Galatians 2:17-21, “But if, in our endeavor to be justified in Christ, we too were found to be sinners, is Christ then a servant of sin? Certainly not! For if I rebuild what I tore down, I prove myself to be a transgressor. For through the law I died to the law, so that I might live to God. I have been crucified with Christ. It is no longer I who live, but Christ who lives in me. And the life I now live in the flesh I live by faith in the Son of God, who loved me and gave himself for me. I do not nullify the grace of God, for if righteousness were through the law, then Christ died for no purpose.”
These five short verses pack a big punch. Verse 21 alone contains the entire gospel! So let’s move slowly and savor this multi-course feast.
Our endeavor to be justified in Christ. After Paul’s conversion, he taught that justification comes by faith, not by keeping the law (v. 16). Justification takes place when God declares that we are righteous – even though we were sinners – based on the righteous works of Christ. It is a little confusing when Paul speaks of his “endeavor” to be justified in Christ, since he also says clearly that justification is not based on our own efforts. I take this phrase to mean the endeavor of faith, and the working out of Paul’s faith in his desire to spread the gospel to the Gentiles. Although we are not saved by our works, God certainly has prepared good works for us to do (Ephesians 2:10).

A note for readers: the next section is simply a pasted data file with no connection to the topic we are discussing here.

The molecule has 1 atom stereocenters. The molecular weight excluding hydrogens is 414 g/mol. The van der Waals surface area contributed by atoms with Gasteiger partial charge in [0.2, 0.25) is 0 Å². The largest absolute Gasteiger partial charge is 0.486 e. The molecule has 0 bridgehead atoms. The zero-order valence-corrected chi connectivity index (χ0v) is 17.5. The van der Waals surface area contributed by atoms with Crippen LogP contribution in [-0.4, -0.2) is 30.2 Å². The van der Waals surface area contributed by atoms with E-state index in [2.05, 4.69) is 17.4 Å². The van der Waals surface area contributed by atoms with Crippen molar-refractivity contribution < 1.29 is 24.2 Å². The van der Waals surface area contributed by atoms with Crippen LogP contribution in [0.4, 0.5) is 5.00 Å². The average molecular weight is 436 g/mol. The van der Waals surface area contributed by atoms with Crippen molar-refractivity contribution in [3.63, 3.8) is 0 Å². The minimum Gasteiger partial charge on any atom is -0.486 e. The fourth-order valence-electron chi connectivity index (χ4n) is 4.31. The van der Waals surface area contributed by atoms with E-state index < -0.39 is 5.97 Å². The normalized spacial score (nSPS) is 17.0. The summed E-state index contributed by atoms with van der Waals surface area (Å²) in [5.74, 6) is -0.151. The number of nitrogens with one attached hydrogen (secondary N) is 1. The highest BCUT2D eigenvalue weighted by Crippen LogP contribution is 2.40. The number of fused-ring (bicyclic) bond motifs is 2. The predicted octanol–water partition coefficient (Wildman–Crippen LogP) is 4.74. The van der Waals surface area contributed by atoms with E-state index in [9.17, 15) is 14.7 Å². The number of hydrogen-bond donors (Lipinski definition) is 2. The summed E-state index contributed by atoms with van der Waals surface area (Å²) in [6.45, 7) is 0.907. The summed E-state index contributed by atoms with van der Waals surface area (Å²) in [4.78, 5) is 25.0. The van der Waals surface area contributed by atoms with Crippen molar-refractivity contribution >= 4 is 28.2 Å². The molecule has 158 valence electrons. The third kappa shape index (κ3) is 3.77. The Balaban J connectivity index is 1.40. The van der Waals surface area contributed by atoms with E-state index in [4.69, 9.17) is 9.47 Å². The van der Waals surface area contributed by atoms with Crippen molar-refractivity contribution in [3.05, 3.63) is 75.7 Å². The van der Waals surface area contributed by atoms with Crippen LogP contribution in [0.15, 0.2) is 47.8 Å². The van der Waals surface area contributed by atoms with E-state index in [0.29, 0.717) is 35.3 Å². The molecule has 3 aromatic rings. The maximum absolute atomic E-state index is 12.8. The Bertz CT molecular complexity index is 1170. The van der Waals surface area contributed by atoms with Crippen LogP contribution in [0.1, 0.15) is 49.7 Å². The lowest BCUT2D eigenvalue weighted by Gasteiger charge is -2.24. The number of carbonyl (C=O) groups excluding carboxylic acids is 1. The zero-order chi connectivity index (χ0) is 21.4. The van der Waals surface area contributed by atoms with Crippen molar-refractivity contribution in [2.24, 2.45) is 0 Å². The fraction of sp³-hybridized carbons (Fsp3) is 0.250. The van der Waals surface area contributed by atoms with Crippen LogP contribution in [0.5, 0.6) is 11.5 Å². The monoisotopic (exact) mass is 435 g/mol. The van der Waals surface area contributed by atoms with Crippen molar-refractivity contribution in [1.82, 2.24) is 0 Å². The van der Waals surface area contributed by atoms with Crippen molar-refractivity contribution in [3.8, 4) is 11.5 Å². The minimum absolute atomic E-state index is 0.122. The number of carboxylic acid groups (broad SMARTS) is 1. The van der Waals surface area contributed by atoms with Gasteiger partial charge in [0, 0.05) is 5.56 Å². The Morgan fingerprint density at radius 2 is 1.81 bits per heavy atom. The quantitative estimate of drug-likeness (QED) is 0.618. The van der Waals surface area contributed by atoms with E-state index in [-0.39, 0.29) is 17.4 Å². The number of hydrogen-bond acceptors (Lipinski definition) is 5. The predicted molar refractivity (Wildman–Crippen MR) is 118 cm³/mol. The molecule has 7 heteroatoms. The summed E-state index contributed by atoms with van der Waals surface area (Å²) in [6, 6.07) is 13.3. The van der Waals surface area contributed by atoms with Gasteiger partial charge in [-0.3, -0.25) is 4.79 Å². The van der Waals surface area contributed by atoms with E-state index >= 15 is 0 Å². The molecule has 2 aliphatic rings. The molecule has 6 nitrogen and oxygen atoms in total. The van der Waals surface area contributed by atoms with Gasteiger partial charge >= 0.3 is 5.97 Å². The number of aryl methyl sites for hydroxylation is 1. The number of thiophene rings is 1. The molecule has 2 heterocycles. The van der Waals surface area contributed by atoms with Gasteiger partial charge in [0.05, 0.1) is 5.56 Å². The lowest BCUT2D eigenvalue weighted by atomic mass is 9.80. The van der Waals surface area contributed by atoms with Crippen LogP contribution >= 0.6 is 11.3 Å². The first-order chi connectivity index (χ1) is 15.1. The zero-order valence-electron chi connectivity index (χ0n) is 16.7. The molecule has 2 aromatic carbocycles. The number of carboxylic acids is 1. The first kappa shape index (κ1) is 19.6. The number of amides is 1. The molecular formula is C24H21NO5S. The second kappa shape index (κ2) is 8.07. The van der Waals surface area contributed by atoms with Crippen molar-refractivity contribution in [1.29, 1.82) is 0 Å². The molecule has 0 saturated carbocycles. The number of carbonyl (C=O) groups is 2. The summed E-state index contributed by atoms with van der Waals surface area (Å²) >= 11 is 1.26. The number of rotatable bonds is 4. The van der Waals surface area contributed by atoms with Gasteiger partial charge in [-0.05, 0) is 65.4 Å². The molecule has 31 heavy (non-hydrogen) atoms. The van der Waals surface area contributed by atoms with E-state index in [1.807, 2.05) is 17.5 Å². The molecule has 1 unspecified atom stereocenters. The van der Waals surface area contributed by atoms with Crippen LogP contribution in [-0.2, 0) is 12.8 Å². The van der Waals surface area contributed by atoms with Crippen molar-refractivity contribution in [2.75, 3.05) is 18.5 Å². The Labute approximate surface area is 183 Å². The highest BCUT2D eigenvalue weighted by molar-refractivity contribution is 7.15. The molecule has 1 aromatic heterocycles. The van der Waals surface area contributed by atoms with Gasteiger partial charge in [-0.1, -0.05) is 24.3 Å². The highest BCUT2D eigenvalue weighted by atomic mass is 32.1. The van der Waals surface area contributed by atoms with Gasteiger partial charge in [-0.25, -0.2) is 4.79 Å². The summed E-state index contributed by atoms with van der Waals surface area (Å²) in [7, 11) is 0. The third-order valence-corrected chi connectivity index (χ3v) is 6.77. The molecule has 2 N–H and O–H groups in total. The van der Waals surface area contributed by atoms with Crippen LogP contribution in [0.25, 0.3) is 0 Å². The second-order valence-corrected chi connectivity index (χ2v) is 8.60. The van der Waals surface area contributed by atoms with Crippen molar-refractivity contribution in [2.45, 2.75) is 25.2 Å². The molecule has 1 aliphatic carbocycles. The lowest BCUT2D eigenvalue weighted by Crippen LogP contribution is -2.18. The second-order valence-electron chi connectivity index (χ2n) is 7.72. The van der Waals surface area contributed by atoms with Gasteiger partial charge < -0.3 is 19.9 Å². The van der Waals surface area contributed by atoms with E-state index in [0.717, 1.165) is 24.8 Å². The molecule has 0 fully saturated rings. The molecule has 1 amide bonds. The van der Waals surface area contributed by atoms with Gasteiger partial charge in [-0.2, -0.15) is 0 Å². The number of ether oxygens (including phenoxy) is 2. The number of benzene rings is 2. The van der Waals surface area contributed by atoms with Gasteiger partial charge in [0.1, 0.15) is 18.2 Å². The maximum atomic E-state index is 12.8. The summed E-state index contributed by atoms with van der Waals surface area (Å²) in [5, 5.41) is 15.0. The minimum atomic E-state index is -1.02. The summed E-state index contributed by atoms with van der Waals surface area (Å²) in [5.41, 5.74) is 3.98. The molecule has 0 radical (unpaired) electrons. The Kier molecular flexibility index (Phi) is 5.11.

Found to be sinners. Paul has previously stated that “we ourselves are Jews by birth and not Gentile sinners.” (v. 15). Not only was Paul ethnically Jewish, we know that he excelled in the study of Jewish law (Galatians 1:14). In contrast, the Gentiles – who did not follow the Jewish law — were considered “sinners” and outside of God’s favor. Yet Paul was given a special commission to preach the gospel to Gentile “sinners” (v. 9). In the process, Paul “became as one outside the law” that he might “win those outside the law” (I Corinthians 9:21). It appears that Paul, at a minimum, relaxed the Jewish dietary laws in order to eat with Gentiles, and he encouraged Peter and Barnabas to do the same. This created problems for the legalistic Judaizers, who criticized Paul and intimidated the other apostles into separating themselves from the Gentiles again (vv. 11-14).
Christ a servant of sin? I believe this discussion of Gentile “sinners” is somewhat tongue in cheek. After all, Jesus said, “I came not to call the righteous, but sinners” (Mark 2:17). The Judaizers were disgusted by Paul eating with the Gentiles, just like the Pharisees were put off by Jesus eating with tax collectors and other deplorables. But we know that all have sinned, whether we acknowledge it or not (Romans 3:23). And we know that our sin – or even the ceremonial “sin” of eating with Gentiles — does not contaminate Christ, does not somehow master Christ. “Certainly not!” says Paul. The idea of Christ somehow serving sin because we are sinful is ridiculous. Christ has overcome sin and set us free.